Lanao Del Norte– Recognizing that education plays a key role in bridging the gap between the rich and the poor, Senatorial Candidate Cesar Montano announced before an audience of farmers and rural folks in Kapatagan municipality that he will push for education reforms immediately once elected in Senate. “The more educated our population is, the more chances for genuine development in our country. Education is not just an issue of the haves but more so an issue of the have nots, the marginalized like the farmers, urban and rural poor” Montano explained. Montano believes that in our current situation where access to quality education is a prime problem, education has become a major factor in the issue of social divide.
Before he aspired for a Senate seat, his advocacy for the importance of quality education was imbued in his award-winning movie “Jose Rizal.” “Our national hero, Dr. Jose Rizal believed that the youth is the hope of the land, and definitely, the Philippines would depend largely on the current youth 15 to 20 years from now, thus, the educational system should be modified to provide the best training for our young students today. We should give emphasis on the students’ outputs each day and at the end of the term and not merely count their attendance in class, so that we can create better and more independent leaders, entrepreneurs, and workforce for our country,” he said.
Montano also said, “while the country boasts a literacy rate of 93.4%, our functional literacy rate is still low at 84.1% and thus we need to increase it through a better educational curriculum. “I am alarmed that our country produces lesser graduates as the year level goes up. But we should not only focus on the number of graduates, but the quality of the graduates as well. We are graduating people who are learning less and are ill-equipped for global competitiveness,” he added.
Montano also sees areas for improvement in the country’s curriculum, especially for secondary education. He also doesn’t like the curriculum’s dependence on the whims of the man at the helm of Department of Education (DepEd) since “these changes cost money”. He said that if elected in the Senate, he will enact a law that will institute major changes in the curriculum, particularly in the time allotted for and the topics, knowledge, attitudes, and skills to be learned in each subject. The bill will also institute 10-year tenures on new educational programs and grading systems to avoid any confusion in the part of the students and teachers. He said that the current textbooks used by students will also be reviewed and revised if need be.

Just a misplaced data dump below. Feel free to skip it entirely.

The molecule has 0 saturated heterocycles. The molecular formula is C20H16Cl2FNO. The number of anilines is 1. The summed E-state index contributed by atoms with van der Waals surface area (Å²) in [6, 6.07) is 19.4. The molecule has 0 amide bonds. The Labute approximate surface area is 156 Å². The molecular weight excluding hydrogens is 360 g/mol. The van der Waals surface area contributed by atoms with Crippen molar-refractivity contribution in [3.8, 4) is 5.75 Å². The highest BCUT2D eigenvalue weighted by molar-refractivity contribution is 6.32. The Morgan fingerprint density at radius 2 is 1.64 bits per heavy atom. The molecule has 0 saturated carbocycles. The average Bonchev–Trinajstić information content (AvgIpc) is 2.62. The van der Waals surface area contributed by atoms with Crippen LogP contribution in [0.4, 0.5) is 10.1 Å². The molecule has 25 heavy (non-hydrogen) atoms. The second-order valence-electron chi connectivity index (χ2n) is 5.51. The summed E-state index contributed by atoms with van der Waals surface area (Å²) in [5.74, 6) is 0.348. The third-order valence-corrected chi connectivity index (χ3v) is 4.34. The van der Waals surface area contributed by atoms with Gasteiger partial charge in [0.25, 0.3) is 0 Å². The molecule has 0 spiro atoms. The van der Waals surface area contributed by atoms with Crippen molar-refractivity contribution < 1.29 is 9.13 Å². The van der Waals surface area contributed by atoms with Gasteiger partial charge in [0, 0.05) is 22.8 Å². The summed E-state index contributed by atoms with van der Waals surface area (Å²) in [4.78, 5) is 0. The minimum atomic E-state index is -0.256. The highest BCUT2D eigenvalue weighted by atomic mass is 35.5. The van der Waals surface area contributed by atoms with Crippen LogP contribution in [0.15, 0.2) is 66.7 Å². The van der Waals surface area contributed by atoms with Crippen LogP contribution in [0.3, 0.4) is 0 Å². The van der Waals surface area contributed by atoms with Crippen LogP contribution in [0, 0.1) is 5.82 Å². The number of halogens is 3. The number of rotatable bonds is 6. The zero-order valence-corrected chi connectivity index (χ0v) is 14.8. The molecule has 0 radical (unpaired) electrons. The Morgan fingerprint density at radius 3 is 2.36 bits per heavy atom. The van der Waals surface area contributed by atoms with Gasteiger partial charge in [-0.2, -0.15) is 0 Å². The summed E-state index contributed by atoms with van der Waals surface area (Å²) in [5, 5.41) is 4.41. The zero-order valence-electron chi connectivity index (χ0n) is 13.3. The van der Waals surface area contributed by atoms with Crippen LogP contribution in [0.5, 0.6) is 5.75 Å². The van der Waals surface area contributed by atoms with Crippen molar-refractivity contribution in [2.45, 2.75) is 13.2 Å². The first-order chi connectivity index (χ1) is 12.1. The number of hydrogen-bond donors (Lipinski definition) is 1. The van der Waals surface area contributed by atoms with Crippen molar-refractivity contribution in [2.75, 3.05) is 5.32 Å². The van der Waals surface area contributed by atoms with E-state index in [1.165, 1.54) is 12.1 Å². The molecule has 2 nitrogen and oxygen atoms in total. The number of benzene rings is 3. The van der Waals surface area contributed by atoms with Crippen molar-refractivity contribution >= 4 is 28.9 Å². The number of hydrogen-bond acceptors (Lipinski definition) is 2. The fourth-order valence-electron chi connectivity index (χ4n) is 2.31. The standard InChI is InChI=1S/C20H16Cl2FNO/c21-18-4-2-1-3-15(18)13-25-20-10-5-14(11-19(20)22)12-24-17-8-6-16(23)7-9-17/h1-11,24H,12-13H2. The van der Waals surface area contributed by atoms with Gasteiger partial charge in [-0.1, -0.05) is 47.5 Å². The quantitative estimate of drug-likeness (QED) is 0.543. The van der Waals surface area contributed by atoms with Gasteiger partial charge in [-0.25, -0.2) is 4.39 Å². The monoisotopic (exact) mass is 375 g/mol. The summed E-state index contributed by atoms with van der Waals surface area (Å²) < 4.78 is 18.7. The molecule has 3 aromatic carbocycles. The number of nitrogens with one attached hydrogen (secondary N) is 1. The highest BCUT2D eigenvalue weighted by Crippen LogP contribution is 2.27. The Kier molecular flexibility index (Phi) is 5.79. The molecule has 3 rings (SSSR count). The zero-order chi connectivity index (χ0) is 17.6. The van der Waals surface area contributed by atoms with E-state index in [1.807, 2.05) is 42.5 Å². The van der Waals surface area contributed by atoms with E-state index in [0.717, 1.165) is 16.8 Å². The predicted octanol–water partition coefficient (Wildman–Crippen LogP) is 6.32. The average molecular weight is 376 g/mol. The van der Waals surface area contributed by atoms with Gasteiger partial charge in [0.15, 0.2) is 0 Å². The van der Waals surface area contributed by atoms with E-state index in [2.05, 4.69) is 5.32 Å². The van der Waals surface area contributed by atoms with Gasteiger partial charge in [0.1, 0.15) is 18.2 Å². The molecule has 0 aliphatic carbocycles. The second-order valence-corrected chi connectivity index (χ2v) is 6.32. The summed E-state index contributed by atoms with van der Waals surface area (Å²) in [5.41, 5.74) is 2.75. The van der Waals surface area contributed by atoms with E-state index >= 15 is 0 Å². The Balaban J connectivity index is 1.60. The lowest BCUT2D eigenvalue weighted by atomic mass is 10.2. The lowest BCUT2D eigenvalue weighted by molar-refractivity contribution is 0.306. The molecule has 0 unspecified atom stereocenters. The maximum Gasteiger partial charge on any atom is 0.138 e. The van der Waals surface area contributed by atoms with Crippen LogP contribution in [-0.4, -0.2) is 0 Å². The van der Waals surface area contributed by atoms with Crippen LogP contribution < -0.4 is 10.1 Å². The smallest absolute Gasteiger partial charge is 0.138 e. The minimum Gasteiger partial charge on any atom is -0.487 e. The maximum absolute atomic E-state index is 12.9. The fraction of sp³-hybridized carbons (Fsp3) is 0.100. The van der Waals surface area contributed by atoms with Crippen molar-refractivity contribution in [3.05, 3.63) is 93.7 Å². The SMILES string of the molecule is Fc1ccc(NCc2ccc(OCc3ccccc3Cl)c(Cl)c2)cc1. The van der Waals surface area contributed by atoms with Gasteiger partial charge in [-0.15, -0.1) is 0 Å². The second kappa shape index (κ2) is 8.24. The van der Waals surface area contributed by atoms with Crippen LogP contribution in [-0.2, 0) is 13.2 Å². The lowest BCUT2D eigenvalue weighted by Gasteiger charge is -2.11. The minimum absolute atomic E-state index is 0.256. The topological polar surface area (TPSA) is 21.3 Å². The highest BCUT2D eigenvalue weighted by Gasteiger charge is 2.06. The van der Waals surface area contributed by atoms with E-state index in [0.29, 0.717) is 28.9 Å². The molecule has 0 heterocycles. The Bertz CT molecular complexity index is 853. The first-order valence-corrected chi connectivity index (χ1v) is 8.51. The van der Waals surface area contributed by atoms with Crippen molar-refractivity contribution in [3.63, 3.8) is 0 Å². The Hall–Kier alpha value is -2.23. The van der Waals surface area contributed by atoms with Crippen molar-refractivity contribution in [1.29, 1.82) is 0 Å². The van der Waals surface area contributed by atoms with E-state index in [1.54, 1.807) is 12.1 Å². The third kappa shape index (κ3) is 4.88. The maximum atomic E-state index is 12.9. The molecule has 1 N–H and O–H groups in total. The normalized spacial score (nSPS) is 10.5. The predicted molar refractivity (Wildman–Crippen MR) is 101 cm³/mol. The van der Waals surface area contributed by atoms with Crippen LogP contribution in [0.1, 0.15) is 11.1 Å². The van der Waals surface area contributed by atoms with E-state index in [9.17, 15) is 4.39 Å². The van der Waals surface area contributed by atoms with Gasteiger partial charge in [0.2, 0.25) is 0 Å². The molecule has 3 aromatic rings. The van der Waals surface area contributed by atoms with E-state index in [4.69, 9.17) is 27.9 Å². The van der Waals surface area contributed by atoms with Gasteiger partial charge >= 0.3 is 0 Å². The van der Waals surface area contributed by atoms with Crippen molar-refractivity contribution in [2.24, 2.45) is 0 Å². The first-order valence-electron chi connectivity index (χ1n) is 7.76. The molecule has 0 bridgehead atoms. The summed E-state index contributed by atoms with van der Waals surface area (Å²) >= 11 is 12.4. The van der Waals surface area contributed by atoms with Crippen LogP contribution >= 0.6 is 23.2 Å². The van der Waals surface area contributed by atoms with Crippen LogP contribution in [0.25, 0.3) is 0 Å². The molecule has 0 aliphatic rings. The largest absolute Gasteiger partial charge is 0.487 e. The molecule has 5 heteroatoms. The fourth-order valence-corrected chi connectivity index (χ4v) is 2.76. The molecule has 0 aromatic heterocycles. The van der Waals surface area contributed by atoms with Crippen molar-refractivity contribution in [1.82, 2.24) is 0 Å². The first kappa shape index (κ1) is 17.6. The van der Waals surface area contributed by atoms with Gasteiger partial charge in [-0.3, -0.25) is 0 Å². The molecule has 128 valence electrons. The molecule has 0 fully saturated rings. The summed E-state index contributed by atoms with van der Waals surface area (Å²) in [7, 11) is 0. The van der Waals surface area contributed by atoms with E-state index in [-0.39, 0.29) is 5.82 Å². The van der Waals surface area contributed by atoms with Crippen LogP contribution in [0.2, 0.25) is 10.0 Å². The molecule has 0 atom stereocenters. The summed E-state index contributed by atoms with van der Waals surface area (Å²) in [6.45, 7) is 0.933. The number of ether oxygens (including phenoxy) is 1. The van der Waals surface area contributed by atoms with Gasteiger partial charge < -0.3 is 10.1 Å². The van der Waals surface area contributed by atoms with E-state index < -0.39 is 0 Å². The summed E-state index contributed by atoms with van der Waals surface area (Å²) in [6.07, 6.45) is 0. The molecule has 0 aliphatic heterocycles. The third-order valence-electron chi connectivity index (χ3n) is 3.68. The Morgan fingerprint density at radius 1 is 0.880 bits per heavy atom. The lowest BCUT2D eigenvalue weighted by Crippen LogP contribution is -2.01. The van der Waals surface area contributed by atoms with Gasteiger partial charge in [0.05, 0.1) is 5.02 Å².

The large discrepancy between the quality of urban and rural education is another of Montano’s concern. He said he noticed the glaring lack of classrooms, infrastructure, books and many other things in the poor provinces of the country. “We still have children who climb mountains and cross rivers in order to get to their school. We still have poor families who cannot sustain their children’s almost free elementary and secondary education”, he added. He also mentioned that a good education for their children has always been the aim of parents since this will draw them out of poverty and that since education and rural development are parts of his platform, these two sectors can expect legislative help from him should he win in the Senate, particularly in the financial and infrastructure support.
For Montano, the education sector is a good investment to put a large part of the budget on. He said that he doesn’t see the reasons why the legislature has been cutting the budget for education in the past few years, leading to stagnant state of primary and secondary schools, and tuition fee increases for government tertiary schools. “Imagine a parent buying so many household appliances or even guns while not giving enough money for his or her children’s education, including ‘baon’. That’s exactly what I am seeing in our country’s budget allocations,” he commented. He added that his role in the budget process will be his primary avenue to help improve education.
But he also recognized that the problem on education is not only education itself. “There are problems that indirectly affect education like poverty, unemployment and child labor, and they not should be left out in the equation to improve education in general, Montano added.